Marketing Myopia is a short-sighted and inward looking approach to marketing that focuses on the needs of the company instead of defining the company and its products in terms of the customers’ needs and wants. It results in the failure to see and adjust to the rapid changes in their markets.
The concept of marketing myopia was discussed in an article by Harvard Business School emeritus professor of marketing, Theodore C. Levitt, who suggests that companies get trapped in this situation because they omit to ask the vital question, “What business are we in?”
Marketing myopia strikes in when the short term goals are given more importance than the long term goals. Some examples being –
- More focus on selling rather than building relationships with the customers
- Predicting growth without conducting proper research.
- Mass production without knowing the demand.
- Giving importance to just one aspect of the marketing attributes without focusing on what customer actually wants
- Not changing with the dynamic consumer environment
Businesses should have a vision rather than a goal. They should be able to see themselves at a point ahead of what they are now. This vision should be set assessing their own capabilities, their competitors’, as well as the trends. Or else, a business can get trapped in a self-deceiving cycle.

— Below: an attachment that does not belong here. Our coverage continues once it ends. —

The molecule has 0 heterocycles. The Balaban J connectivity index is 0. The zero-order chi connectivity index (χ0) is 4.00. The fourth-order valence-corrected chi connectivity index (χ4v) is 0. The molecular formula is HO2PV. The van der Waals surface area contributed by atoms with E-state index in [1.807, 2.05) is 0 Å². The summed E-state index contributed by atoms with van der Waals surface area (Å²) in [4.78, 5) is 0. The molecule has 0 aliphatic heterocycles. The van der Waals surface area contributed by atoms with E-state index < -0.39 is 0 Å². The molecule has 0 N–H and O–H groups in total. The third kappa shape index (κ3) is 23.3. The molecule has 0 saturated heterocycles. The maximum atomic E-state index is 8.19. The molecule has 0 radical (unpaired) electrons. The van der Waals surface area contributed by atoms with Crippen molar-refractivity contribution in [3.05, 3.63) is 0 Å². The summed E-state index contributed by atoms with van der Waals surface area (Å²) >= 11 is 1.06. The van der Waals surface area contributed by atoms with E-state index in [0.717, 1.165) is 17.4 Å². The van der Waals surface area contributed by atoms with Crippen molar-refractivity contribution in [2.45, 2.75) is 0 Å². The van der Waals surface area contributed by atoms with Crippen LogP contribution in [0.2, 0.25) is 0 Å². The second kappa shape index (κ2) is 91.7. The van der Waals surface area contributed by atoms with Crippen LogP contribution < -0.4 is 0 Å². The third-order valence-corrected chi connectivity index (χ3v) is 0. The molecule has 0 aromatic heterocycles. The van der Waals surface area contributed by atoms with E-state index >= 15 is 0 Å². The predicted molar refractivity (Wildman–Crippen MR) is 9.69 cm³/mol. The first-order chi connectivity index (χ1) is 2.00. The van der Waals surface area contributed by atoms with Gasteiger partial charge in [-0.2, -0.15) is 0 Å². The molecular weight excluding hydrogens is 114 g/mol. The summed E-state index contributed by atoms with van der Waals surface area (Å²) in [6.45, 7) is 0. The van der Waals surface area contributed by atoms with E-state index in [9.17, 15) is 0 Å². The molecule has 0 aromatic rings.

Conditions that lead to the self-deceiving cycle
- A belief that growth of the business is guaranteed by growth in population.
- The belief that there is no competitive substitute for the company’s product
- Supply creates its own demand, hence mass production.
- Overestimation of product’s qualities without conducting scientific research.
Examples of Marketing Myopia
- Kodak lost much of its share to Sony cameras when digital cameras boomed and Kodak didn’t plan for it.
- Nokia losing its marketing share to android and IOS.
- Hollywood didn’t even tap the television market as it was focused just on movies.
- Yahoo (worth $100 billion dollars in 2000) lost to Google and was bought by Verizon at approx. $5 billion (2016).